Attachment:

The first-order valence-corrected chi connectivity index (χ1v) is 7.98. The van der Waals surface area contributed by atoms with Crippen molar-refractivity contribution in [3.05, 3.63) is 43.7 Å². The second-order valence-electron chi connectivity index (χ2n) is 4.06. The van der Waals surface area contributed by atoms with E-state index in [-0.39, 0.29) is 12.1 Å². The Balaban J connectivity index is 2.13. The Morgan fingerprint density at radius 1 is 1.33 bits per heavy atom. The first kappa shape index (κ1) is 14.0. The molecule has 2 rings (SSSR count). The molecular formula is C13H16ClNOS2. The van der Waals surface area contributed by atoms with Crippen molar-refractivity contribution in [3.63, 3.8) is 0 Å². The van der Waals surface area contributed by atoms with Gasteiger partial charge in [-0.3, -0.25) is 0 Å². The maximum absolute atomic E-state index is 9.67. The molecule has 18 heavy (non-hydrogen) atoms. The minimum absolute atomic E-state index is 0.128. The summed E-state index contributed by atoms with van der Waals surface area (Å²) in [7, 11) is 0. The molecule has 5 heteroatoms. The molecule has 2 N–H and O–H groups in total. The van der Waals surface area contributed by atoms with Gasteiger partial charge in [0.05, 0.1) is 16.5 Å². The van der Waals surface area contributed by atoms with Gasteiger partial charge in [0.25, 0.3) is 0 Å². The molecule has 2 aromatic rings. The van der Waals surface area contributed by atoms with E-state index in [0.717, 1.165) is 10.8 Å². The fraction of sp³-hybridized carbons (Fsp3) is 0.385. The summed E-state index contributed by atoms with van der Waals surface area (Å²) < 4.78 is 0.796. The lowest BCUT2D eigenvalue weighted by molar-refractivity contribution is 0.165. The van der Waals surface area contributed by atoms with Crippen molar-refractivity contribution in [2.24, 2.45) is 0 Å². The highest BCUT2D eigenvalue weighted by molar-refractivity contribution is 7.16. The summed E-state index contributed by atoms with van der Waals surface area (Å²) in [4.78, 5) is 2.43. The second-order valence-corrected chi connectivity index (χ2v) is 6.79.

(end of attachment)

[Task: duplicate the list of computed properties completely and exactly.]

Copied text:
The first-order valence-corrected chi connectivity index (χ1v) is 7.98. The van der Waals surface area contributed by atoms with Crippen molar-refractivity contribution in [3.05, 3.63) is 43.7 Å². The second-order valence-electron chi connectivity index (χ2n) is 4.06. The van der Waals surface area contributed by atoms with E-state index in [-0.39, 0.29) is 12.1 Å². The Balaban J connectivity index is 2.13. The Morgan fingerprint density at radius 1 is 1.33 bits per heavy atom. The first kappa shape index (κ1) is 14.0. The molecule has 2 rings (SSSR count). The molecular formula is C13H16ClNOS2. The van der Waals surface area contributed by atoms with Crippen molar-refractivity contribution in [3.63, 3.8) is 0 Å². The van der Waals surface area contributed by atoms with Gasteiger partial charge in [-0.3, -0.25) is 0 Å². The maximum absolute atomic E-state index is 9.67. The molecule has 18 heavy (non-hydrogen) atoms. The minimum absolute atomic E-state index is 0.128. The summed E-state index contributed by atoms with van der Waals surface area (Å²) in [7, 11) is 0. The molecule has 5 heteroatoms. The molecule has 2 N–H and O–H groups in total. The van der Waals surface area contributed by atoms with Gasteiger partial charge in [0.05, 0.1) is 16.5 Å². The van der Waals surface area contributed by atoms with Gasteiger partial charge in [0.25, 0.3) is 0 Å². The molecule has 2 aromatic rings. The van der Waals surface area contributed by atoms with E-state index in [0.717, 1.165) is 10.8 Å². The fraction of sp³-hybridized carbons (Fsp3) is 0.385. The summed E-state index contributed by atoms with van der Waals surface area (Å²) < 4.78 is 0.796. The lowest BCUT2D eigenvalue weighted by molar-refractivity contribution is 0.165. The van der Waals surface area contributed by atoms with Crippen molar-refractivity contribution in [2.24, 2.45) is 0 Å². The highest BCUT2D eigenvalue weighted by molar-refractivity contribution is 7.16. The summed E-state index contributed by atoms with van der Waals surface area (Å²) in [4.78, 5) is 2.43. The second-order valence-corrected chi connectivity index (χ2v) is 6.79.